When we see a family with one child, we sometimes wonder when they will have another child, but what we may not realize is that it’s not always as easy to have a second child. Infertility can affect anyone at any point in life. Having successfully conceived one pregnancy is no guarantee of being able to conceive again, and some couples find themselves facing the painful reality of secondary infertility.
What Is Secondary Infertility?
A couple may be diagnosed with infertility if they have been having unprotected sexual intercourse for one year if the woman is under 35 years of age or for 6 months if the woman is older than age 35. They may be diagnosed with secondary infertility if they have had one or more children without the need for fertility treatments but are unable to get pregnant again. Some factors can lead to secondary infertility in men include:
- Weight gain, which can interfere with sperm production and healthy male hormone levels
- Smoking, which can affect male hormone levels and sperm health
- Sperm quality and quantity, which can be affected by hormone levels, age, medications, lifestyle factors and other factors
- Age, which can increase the risk of spontaneous abortion and autosomal defects due to sperm abnormalities
- Varicoceles, abnormally dilated veins around the testicle which can diminish sperm parameters over time
Many things can affect a man’s fertility over the years, including diet, lifestyle factors and age. Sperm quality and quantity can be the biggest factors in fertility, which is why both the American Society for Reproductive Medicine (ASRM)and the American Urologic Association (AUA) now recommend that all men in couples having difficulty conceiving, including those with a history of fertility, complete a semen analysis when trying to conceive.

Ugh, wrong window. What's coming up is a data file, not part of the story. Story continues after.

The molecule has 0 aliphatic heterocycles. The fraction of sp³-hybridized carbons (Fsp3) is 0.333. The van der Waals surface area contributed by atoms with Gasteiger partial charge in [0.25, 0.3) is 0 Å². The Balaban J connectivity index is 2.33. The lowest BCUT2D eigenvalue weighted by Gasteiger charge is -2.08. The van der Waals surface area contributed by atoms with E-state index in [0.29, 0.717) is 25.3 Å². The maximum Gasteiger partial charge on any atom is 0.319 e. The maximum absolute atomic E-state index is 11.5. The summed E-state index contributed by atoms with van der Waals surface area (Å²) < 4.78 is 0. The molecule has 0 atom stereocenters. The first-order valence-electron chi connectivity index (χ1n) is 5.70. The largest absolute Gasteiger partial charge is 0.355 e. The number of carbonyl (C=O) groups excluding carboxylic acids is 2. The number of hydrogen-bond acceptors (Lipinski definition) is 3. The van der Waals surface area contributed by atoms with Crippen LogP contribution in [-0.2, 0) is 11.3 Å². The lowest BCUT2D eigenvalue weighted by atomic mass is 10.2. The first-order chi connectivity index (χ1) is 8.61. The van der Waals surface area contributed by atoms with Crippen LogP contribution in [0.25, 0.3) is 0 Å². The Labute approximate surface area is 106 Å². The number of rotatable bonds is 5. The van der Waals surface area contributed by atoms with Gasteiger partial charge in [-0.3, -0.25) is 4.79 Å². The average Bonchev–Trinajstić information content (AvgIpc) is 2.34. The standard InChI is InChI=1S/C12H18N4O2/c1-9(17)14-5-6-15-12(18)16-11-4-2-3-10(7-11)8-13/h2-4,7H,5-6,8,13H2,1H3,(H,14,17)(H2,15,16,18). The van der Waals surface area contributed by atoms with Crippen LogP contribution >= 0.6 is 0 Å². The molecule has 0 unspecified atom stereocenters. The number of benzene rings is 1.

A semen analysis offers couples who are trying to conceive information about nearly half of the fertility equation. This analysis can identify sperm abnormalities, the volume of semen, how long it takes the semen to liquefy, the motility of the sperm, the normal shaped sperm cells, the fructose or energy supplies in the sample, and the pH. Tests can be performed through a male fertility specialist or a reproductive urologist and can be a great first step towards parenthood, providing men and their doctors with extensive information to help them identify potential areas of concern.
Fertility treatments are tailored to each individual’s needs. Today’s Assisted Reproductive Technology (ART) is designed to increase the odds of conception for couples with infertility by identifying and lowering the barriers whenever possible. Some treatments that can be used to address secondary male infertility include:
- Lifestyle changes to address specific risk factors, such as weight loss or smoking cessation
- In vitro fertilization, which can be effective when severe sperm abnormalities are present by uniting only healthy sperm and egg thereby improving the odds of conception
- Addressing medication issues, which can affect testosterone levels and interfere with sperm production
- Repairing varicoceles when they are associated with worsening semen parameters
Because treatment options can become limited as time passes, early testing and intervention are critical. Sperm analysis can provide valuable insight to men and their partners and can improve their odds of successfully conceiving a healthy pregnancy, according to male fertility specialist Dr. Parviz Kavoussi. Dr. Shahryar Kavoussi, a reproductive endocrinologist, coauthored a study on prior male fertility history that was published in “Fertility and Sterility,” emphasized that prior fertility cannot predict future fertility and that semen analysis can be an invaluable part of an infertility evaluation in men who want to become fathers.